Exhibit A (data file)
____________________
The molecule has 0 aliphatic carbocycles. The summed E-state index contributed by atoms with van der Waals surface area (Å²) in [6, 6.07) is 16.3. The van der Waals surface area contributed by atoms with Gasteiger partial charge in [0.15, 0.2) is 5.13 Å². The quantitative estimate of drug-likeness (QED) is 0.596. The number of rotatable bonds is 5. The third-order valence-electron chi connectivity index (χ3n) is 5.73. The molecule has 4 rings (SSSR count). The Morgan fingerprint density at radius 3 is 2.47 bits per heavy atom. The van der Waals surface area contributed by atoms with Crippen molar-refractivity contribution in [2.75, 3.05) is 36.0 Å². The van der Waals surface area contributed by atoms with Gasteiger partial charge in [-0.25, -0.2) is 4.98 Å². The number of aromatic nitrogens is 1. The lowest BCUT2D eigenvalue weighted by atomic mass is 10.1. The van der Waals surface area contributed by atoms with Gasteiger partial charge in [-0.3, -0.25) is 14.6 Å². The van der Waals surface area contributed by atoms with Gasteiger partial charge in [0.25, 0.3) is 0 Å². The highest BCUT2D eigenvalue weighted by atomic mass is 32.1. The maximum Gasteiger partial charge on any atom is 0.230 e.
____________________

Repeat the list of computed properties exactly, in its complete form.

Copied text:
The molecule has 0 aliphatic carbocycles. The summed E-state index contributed by atoms with van der Waals surface area (Å²) in [6, 6.07) is 16.3. The van der Waals surface area contributed by atoms with Gasteiger partial charge in [0.15, 0.2) is 5.13 Å². The quantitative estimate of drug-likeness (QED) is 0.596. The number of rotatable bonds is 5. The third-order valence-electron chi connectivity index (χ3n) is 5.73. The molecule has 4 rings (SSSR count). The Morgan fingerprint density at radius 3 is 2.47 bits per heavy atom. The van der Waals surface area contributed by atoms with Crippen molar-refractivity contribution in [2.75, 3.05) is 36.0 Å². The van der Waals surface area contributed by atoms with Gasteiger partial charge in [-0.25, -0.2) is 4.98 Å². The number of aromatic nitrogens is 1. The lowest BCUT2D eigenvalue weighted by atomic mass is 10.1. The van der Waals surface area contributed by atoms with Gasteiger partial charge in [-0.3, -0.25) is 14.6 Å². The van der Waals surface area contributed by atoms with Gasteiger partial charge in [0.25, 0.3) is 0 Å². The highest BCUT2D eigenvalue weighted by atomic mass is 32.1. The maximum Gasteiger partial charge on any atom is 0.230 e.